The Most Rev Vincent Nichols, Archbishop of Westminster, celebrated Maundy Thursday mass at Westminster Cathedral on 28 March.
The Maundy Thursday mass remembers Christ’s washing of his disciple’s feetand his institution of the Eucharist at the Last Supper. In his Homily the Archbishop focused upon the “two great manifestations of his (Christ’s) love in which we participate.” In continuation of Christ’s example of service this year, the Archbishop washed the feet of twelve Chelsea pensioners during the mass.
In his homily he explained the single reality of the celebration of the Last Supper: It is “the gift of the total love of Jesus for us, His Body and His Blood, a love flowing from the deepest reality, from the very being of God, which Jesus, the Son of God, makes visible in our midst.”
The Body as the Temple of the Holy Spirit
He continued with a reflection on the physicality of Christ’s actions and how they transform and redeem our own reality: In the washing of feet and in his offering of his body and blood “Jesus transforms our way of understanding our b
odily reality. In the first, he washes the feet, the flesh and blood, of his disciples. In the second, he gives himself entirely. He gives his flesh and blood, his bodily reality, in death on the cross, in the sacrament of the altar. In this way, Jesus transforms our way of understanding our bodily reality.”
He said that our bodies may be a source of temptation, pain and suffering and that many today feel dismayed and preoccupied by their bodies, wishing to conform to some stereotype but “to follow this pathway, to harbour such feelings in our hearts, is to fail to see the work of God and the gifts Christ brings.”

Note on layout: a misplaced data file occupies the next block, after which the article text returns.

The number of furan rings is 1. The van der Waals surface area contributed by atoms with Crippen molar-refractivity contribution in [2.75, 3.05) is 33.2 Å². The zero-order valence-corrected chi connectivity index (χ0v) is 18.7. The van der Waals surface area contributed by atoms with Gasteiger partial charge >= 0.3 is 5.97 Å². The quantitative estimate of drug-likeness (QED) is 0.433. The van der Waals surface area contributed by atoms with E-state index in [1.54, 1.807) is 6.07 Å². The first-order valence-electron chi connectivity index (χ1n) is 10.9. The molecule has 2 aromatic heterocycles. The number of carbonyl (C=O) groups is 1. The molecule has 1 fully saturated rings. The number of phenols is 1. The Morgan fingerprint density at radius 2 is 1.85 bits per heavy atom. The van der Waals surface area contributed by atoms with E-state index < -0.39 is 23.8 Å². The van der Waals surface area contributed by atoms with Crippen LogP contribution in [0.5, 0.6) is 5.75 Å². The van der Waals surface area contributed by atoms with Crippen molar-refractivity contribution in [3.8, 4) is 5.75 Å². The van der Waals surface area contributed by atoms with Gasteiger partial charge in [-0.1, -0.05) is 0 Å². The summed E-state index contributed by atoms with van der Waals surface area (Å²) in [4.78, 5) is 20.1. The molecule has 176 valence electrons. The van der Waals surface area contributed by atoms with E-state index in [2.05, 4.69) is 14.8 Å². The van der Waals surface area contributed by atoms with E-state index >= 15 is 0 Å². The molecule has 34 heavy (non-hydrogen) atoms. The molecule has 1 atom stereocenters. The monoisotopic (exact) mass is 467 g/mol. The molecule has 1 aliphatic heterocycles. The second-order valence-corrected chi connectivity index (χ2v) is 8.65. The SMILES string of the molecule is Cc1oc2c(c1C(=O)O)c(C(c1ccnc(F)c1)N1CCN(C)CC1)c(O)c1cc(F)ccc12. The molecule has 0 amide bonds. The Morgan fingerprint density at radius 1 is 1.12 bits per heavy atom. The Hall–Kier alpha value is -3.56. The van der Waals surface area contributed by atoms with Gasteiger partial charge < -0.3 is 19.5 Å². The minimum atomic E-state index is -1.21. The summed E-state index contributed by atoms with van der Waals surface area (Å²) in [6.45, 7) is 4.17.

Christ strikes the hardness of heart
He went on to say that redemption from hardness of heart comes from Christ’s action in our lives: “Only when Christ strikes our hearts with the rod of his grace does that hardness break open, and our bodies become what God created them to be: channels of life-giving compassion and love.”
“In offering us his Body and Blood, Jesus renews in us the flow of generous self-giving, inviting us to imitate him in our tireless service of others, especially of those closest by in whom we know every failure and every weakness.”
BBC Radio 2 Pause for Thought
Earlier on Maundy Thursday the Archbishop gave the reflection on BBC Radio 2 Pause for Thought in which he explained the richness of meaning of Maundy Thursday: “‘Maundy’ – it’s a funny word. Some say it comes from the Latin word ‘mandatum’ meaning command. After all Jesus said, ‘A new commandment I give you: you must wash each other’s feet.’ In this he’s telling us not to be too proud to serve one another lovingly with complete humility.
Others say that the word ‘Maundy’ comes from an old English word ‘maund’ meaning to beg. This makes sense, too, because today’s the day when the English monarch, in a tradition going back 800 years, gives a gift of money to those in need. In 1213, King John gave 13 pence to 13 poor men. Today, in Christ Church Cathedral Oxford the Queen will give Maundy money to 87 men and 87 women, to mark her 87th year.
Maundy Thursday, then, is a day rich in meaning. It’s another step on our journey to Good Friday, when we commemorate the greatest gift of all: the gift of Jesus’ death on the cross, freely given, to bring us God’s love, and then his rising from the tomb on Easter Sunday itself.”
A full copy of Archbishop Nichols’s homily is available here
More photographs of the Maundy Thursday mass are available here